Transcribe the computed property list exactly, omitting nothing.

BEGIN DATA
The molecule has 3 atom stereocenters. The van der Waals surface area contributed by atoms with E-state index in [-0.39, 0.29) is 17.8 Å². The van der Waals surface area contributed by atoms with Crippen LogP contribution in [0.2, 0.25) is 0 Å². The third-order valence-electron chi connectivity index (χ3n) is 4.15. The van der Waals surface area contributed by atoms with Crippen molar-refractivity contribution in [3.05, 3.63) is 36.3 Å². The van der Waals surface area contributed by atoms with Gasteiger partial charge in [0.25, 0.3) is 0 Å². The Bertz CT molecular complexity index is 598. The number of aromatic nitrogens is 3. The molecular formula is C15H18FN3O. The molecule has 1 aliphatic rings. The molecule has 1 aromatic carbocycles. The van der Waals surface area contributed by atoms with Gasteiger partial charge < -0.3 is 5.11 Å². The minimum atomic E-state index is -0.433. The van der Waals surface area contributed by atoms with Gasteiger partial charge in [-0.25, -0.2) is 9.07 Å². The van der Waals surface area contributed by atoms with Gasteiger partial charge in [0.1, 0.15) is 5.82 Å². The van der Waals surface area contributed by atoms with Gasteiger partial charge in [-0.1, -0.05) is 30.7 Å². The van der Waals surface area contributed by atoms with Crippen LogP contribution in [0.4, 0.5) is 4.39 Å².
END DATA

The molecule has 3 atom stereocenters. The van der Waals surface area contributed by atoms with E-state index in [-0.39, 0.29) is 17.8 Å². The van der Waals surface area contributed by atoms with Crippen LogP contribution in [0.2, 0.25) is 0 Å². The third-order valence-electron chi connectivity index (χ3n) is 4.15. The van der Waals surface area contributed by atoms with Crippen molar-refractivity contribution in [3.05, 3.63) is 36.3 Å². The van der Waals surface area contributed by atoms with Gasteiger partial charge in [0.25, 0.3) is 0 Å². The Bertz CT molecular complexity index is 598. The number of aromatic nitrogens is 3. The molecular formula is C15H18FN3O. The molecule has 1 aliphatic rings. The molecule has 1 aromatic carbocycles. The van der Waals surface area contributed by atoms with Gasteiger partial charge < -0.3 is 5.11 Å². The minimum atomic E-state index is -0.433. The van der Waals surface area contributed by atoms with Gasteiger partial charge in [-0.25, -0.2) is 9.07 Å². The van der Waals surface area contributed by atoms with Gasteiger partial charge in [0.1, 0.15) is 5.82 Å². The van der Waals surface area contributed by atoms with Gasteiger partial charge in [-0.1, -0.05) is 30.7 Å². The van der Waals surface area contributed by atoms with Crippen LogP contribution in [0.4, 0.5) is 4.39 Å².